Identity theft remains on the rise. Almost 10 percent of Americans will be victims of identity theft each year, and the losses can be devastating. Aside from financial losses, identity theft may leave long lasting impacts. It is critical to take steps to protect yourself.
The No. 1 way to avoid identity theft is to use extreme caution with sharing any personal information. Some of the most effective scams use phone calls and e-mails to solicit critical information.
For example, a thief may call pretending to collect on a bill or representing a bank or the IRS in an attempt to gain personal information such as account numbers, social security numbers, driver’s license info or passwords.
Another example is automated phone calls about a blocked or compromised debit card. The Bank does not make automated phone calls.
Experts recommend never responding to unsolicited requests for personal information or payments. If someone calls or e-mails attempting to collect personal information, offer to contact them back via a verified phone number or in person. Be wary of all unsolicited calls and e-mails.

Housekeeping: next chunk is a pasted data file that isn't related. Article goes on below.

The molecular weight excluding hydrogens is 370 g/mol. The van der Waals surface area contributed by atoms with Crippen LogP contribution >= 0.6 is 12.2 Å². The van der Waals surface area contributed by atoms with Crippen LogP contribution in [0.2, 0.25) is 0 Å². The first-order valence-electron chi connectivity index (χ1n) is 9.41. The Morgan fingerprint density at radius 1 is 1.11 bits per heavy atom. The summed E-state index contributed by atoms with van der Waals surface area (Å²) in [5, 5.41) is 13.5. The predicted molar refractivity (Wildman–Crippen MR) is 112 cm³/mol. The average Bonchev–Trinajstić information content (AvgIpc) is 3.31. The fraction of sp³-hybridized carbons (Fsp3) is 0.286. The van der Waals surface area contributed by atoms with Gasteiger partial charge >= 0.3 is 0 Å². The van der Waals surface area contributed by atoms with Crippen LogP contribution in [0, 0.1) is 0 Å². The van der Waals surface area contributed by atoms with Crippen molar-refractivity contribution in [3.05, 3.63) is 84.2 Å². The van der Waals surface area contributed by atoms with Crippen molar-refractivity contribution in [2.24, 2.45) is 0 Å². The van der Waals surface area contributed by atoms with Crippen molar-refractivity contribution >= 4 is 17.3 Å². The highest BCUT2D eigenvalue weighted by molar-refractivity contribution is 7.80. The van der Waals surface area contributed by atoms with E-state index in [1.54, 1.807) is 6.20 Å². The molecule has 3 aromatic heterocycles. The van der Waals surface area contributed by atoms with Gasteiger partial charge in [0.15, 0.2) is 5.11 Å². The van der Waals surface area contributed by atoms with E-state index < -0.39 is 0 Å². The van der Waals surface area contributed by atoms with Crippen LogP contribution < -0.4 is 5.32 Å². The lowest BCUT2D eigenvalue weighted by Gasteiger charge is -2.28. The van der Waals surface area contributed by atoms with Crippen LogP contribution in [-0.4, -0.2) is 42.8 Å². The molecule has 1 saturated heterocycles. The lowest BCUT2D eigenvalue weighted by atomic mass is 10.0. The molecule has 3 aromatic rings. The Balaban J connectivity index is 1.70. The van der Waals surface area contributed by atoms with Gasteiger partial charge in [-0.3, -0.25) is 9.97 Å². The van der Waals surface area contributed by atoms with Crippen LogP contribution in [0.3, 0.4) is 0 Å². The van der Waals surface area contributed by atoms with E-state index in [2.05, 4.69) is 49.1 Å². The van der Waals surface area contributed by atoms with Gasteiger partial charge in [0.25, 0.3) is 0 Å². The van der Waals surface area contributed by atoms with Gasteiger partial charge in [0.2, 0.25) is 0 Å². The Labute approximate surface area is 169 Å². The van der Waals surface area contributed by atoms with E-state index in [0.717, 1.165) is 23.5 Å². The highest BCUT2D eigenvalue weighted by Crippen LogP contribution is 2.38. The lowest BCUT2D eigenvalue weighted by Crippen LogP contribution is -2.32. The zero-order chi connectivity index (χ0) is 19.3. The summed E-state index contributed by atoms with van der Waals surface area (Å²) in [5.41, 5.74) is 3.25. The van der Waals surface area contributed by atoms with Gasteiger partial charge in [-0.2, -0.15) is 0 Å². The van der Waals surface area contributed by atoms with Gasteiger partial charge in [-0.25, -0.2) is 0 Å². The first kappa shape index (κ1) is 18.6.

The Federal Deposit Insurance Corporation offers these other tips for avoiding identity fraud:
- Be suspicious if someone contacts you unexpectedly online and asks for your personal information. It doesn’t matter how legitimate the e-mail or website may look. Only open e-mails that look like they are from people or organizations you know, and even then, be cautious if they look questionable. Be especially wary of fraudulent e-mails or websites that have typos or other obvious mistakes;
- Shred old receipts, account statements, and unused credit card offers;
- Choose PINs and passwords that would be difficult to guess and avoid using easily identifiable information such as your mother’s maiden name, birth dates, the last four digits of your social security number, or phone numbers;
- Pay attention to billing cycles and account statements and contact your bank if you don’t receive a monthly bill or statement since identity thieves often divert account documentation;
- Review account statements thoroughly to ensure all transactions are authorized;
- Guard your mail from theft, promptly remove incoming mail, and do not leave bill payment envelopes in your mailbox with the flag up for pick up by your mail carrier;
- Obtain your free credit report annually and review your credit history to ensure it is accurate;
- Use an updated security program to protect your computer; and
- Be careful about where and how you conduct financial transactions; for example, don’t use an unsecured Wi-Fi network because someone might be able to access the information you are transmitting or viewing.
For more information on protecting yourself against identity theft, visit FDIC.gov.